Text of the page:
A new study has found that third hand smoking is just as bad as or worse than second hand smoking. Smokers have soot and leftover particles stuck on to their clothes, vehicles or rooms. Non-smokers who come within proximity of smokers or spaces inhabited by them might end up inhaling these particles which in turn will cause adverse effects to their health. Public areas which are enclosed like theatres may hold remnants from smoking.
"People are substantial carriers of thirdhand smoke contaminants to other environments. We were surprised by the wide array of hazardous volatile organic compounds that were off-gassing from the audience -- including some that are known to be known carcinogens in people, such as benzene and formaldehyde. The chemical reactions can create potentially harmful by-products that can become airborne," said study author Drew Gentner, an associate professor of chemical and environmental engineering at Yale.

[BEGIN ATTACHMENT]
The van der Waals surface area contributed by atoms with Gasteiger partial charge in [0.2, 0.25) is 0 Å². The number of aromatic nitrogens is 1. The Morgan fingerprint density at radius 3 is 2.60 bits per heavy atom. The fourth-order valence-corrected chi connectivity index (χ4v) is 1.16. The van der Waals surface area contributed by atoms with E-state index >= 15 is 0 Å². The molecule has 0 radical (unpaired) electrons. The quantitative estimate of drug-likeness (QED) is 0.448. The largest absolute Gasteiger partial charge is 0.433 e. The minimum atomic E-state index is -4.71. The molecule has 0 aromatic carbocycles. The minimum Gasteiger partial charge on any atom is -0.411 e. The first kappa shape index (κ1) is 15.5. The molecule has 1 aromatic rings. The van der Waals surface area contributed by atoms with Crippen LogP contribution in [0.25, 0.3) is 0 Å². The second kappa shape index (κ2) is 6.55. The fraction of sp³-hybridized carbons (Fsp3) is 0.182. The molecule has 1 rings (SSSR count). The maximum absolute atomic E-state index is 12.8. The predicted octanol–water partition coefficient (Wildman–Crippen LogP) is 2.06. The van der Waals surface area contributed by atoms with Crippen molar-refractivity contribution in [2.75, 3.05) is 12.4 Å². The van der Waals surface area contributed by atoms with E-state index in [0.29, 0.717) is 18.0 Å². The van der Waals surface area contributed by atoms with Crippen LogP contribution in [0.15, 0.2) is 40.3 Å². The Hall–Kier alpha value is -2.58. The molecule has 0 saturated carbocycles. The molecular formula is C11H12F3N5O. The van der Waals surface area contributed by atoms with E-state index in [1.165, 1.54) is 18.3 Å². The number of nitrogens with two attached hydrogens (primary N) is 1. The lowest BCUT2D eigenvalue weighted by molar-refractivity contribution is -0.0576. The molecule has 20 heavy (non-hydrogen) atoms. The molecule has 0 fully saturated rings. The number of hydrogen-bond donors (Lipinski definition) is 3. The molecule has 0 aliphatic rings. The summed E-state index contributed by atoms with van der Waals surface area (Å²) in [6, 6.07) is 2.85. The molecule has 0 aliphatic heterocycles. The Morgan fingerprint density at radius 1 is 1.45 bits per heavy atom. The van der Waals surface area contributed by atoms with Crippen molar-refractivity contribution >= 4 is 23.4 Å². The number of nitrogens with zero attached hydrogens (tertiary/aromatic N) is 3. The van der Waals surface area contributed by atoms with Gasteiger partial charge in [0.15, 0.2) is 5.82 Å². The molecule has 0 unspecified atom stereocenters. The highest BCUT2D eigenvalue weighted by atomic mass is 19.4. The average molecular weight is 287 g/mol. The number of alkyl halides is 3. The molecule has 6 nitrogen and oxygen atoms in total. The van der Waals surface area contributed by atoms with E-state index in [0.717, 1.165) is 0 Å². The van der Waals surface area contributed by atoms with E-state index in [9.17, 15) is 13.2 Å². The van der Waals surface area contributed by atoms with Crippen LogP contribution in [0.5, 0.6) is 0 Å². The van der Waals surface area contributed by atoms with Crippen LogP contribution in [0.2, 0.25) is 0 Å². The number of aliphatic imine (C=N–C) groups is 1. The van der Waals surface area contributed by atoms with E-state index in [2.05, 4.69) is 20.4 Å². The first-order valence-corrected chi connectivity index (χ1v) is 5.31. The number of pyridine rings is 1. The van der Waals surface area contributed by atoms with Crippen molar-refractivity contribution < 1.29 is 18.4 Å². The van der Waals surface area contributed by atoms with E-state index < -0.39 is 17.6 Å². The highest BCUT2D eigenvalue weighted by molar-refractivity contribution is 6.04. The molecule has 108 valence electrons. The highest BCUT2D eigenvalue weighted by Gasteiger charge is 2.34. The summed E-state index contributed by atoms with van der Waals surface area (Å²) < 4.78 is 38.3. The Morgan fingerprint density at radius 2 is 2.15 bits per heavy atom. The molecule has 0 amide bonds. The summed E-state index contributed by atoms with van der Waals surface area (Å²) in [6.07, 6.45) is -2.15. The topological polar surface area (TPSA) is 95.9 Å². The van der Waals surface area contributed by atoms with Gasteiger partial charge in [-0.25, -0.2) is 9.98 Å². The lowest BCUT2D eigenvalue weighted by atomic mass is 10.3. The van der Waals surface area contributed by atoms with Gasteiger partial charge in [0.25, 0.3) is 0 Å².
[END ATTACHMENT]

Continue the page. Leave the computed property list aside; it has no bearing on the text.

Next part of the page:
This experiment was conducted by studying the air quality at a theater that has not admitted smoking for over fifteen years. The results were studied in order to reach a consensus about the traveling of the particles in a closed room.